The second special requirement was for a pre-LRIP report. H.R. 4560 S. Rep. 103-747, Section 8050, states that none of the funds made available to the DoD during FY95 may be obligated for LRIP of the ALR-67(v)3 ASR until 30 days after the congressional defense committees have received the following. (1) A certification by the DOT&E that based on the result of the Joint Development Test/Operational Test (JDT/OT) flight tests and of the OA intended to address the readiness of the ASR for LRIP, ASR is potentially operationally effective and potentially operationally suitable and ready to enter LRIP; (2) A comprehensive report by the COMOPTEVFOR, Navy, as to the test objectives and results of the JDT/OT test flights and of the OA intended to address the readiness of the ASR for LRIP; and (3) A comprehensive report by the Assistant Secretary of the Navy (Research, Development and Acquisition) as to the test objectives and results of the Developmental Flight Tests and Technical Evaluation, along with certification that, based on these results, the ASR is ready to enter LRIP.
During FY96 DOT&E staff and support analysts participated with the program's Test Planning Working Group and observed ASR test events. DOT&E approved operational test plans for the combined DT/OT which began 2QFY96 with installed system test facility (ISTF) testing at the Patuxent River, MD, Air Combat Environment Test and Evaluation Facility (ACETEF). Late delivery of ASR test hardware sets delayed the start of the combined DT/OT by nearly three months. The 2QFY96 combined DT/OT testing at ACETEF was curtailed by the operational test director due to immaturity of the ASR system and its integration in the F/A-18C/D. Despite this outcome, a distinct benefit of that early OT involvement was the valuable insight gained by the project team well before the OPEVAL. The Navy restructured the ASR program with an eighteen month schedule extension. An extensive DT with OT Assist was begun which consisted of several complementary/parallel test events/flights conducted by the operational test director, with OT aircraft, at China Lake. These events were planned to support a Navy decision regarding the selection of the ASR for the initial avionics baseline in the F/A-18E/F and Integrated Defensive Electronic CountreMeasures (IDECM) programs.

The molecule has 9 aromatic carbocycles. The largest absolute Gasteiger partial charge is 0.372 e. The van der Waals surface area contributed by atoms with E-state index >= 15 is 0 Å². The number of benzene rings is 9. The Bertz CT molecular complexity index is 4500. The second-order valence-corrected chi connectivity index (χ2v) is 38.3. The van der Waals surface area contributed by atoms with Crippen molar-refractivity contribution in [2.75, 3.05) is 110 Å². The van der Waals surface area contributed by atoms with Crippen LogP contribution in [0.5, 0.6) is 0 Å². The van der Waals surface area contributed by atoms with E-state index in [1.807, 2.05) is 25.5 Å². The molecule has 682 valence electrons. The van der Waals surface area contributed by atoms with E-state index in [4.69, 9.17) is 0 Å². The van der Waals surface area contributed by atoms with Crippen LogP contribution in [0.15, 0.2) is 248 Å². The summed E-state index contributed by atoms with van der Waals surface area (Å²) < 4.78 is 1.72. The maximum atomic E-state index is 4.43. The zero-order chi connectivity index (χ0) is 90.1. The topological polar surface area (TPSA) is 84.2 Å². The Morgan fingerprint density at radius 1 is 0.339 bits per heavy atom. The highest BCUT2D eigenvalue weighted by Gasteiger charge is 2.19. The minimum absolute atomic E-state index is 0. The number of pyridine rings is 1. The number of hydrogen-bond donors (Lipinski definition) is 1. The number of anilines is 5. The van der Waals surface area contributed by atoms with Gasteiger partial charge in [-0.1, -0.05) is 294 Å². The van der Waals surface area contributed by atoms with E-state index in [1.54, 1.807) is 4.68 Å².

The program deployed the ASR to NATO Exercise Trial Mace IX in early 1QFY98. This DT with OT Assist provided an opportunity to validate ASR performance in an instrumented open air environment against some blue/gray emitters which are not available in the U.S. T&E infrastructure except as hardware in the loop (HITL) or ISTF simulations. Prior to deploying, the test plan scenarios were run in HITL tests to baseline expected performance. Digital bus recorders instrumented the operational VX-9 aircraft for post mission analysis of the RWR performance relative to the threat site activity data reported from the exercise systems on the range. Immediately upon return from Trial Mace, a Navy Operational Test Readiness Review, determined readiness for combined DT/OT (OT-IIA) which began 1QFY98. The OT-IIA concept and OTP were briefed to the Deputy DOT&E for Conventional Systems in September 1997, and approval is anticipated upon final OTP submission. The DOT&E staff have supported the Test Planning Working Group effort to complete a coordinated update to the DOT&E approved Milestone II TEMP, which will reflect the program changes. DOT&E reviewed the TEMP update for approval upon submission. Submission of the special "pre-LRIP reports" followed completion of OT-IIA prior to LRIP.